Funko Fusion mashes up The Thing, Hot Fuzz, Nope, and much more

Key art for Funko Fusion.
10:10 Games

I grew up adoring Lego video games, but recent efforts from TT Games like The Skywalker Saga just haven’t gelled with me. That’s why Funko Fusion piqued my interest. It’s the first release from 10:10 Games, a studio founded by TT Games founder Jon Burton and former TT Games Head of Design Arthur Parsons, and is a video game about a popular set of toys themed around certain properties. I got an early look at Funko Fusion ahead of its September 13 release date announcement, and what I saw was equal parts weird and ambitious.

It’s a crossover of several franchises, including more violent ones like Invincible, Shaun of the Dead, and The Thing. It’s going for a teen rating and is a bit bloody sometimes, but everything still has a cutesy, vinyl Funko Pop aesthetic. On top of that, it’s also a co-op shooter with somewhat destructible environments. Although Funko Fusion seems like it will be exhausting for those tired of IP crossover gobbledygook, I’ll definitely be keeping an eye on it now that I’ve fallen out of love with Lego video games.

A bloody good crossover

Funko Fusion is a third-person shooter where players fight through levels based on a pretty eclectic list of movies and TV shows. Here’s the full list of properties that 10:10 Games has already confirmed.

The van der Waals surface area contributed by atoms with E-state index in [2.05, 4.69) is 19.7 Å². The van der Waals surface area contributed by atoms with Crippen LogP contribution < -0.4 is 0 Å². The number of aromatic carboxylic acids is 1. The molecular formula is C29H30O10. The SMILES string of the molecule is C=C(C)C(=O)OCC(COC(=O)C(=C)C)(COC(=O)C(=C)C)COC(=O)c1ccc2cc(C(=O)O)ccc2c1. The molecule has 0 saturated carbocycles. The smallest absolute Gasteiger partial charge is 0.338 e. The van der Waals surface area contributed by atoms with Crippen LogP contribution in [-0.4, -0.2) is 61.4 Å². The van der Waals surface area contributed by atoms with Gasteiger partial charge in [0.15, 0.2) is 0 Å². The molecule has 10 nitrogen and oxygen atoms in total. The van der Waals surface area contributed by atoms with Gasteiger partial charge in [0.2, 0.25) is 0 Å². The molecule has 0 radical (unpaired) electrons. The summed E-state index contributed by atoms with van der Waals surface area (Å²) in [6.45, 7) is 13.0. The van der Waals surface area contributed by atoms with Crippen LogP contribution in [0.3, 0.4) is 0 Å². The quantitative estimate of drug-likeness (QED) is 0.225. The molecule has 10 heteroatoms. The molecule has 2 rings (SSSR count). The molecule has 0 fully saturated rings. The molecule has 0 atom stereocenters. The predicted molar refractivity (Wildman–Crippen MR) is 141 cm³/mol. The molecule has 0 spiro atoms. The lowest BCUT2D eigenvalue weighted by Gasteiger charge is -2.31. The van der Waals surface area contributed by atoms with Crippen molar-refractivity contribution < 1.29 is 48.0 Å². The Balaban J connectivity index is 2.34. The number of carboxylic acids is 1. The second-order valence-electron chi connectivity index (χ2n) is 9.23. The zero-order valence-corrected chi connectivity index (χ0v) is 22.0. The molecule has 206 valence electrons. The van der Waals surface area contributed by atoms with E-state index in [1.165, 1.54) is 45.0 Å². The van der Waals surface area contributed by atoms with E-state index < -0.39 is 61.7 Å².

• Back to the Future
  • Battlestar Galactica
  • Child’s Play 2
  • Five Nights at Freddy’s
  • Hot Fuzz
  • Invincible
  • Jaws
  • Jurassic World
  • Masters of the Universe
  • Megan
  • The Mummy
  • Nope
  • Scott Pilgrim vs. The World
  • Shaun of the Dead
  • The Thing
  • The Umbrella Academy
  • Voltron
  • Xena Warrior Princess

Although Funko Fusion gives off the vibe of a “kids’ game” at first glance, explicit horror movies like Jaws, Nope, and Five Nights at Freddy’s made the cut. As a result, Funko Fusion contains a bit more blood than you’d probably expect. The trailer ends with a Funko character getting their head impaled in The Thing’s level. During a gameplay demo, I saw the developers shoot the heads off zombies as well. It’s not frightening and comes off as relatively harmless violence, but it’s still a bit more graphic than what I expected when I first heard about Funko Fusion. For 10:10 Games, it was a matter of achieving a delicate balance in an attempt to reach a teen rating.

The Nope level in Funko Fusion.
10:10 Games

“We’re aiming for a teen rating, which allows us to bring all these IPs together, but importantly, treating it the way that we do, where we will have comic violence, comic mischief, will push the boundaries and envelope, but don’t go too far,” Parsons, who is now Funko Fusion’s design director and 10:10 Games’ head of publishing, says. “It’s all done tastefully and with a little bit of tongue-in-cheek, and that’s where we can allow that mash-up to happen. The unifying thing here is Funko and the Funko lens, and that’s what allows that to work together.”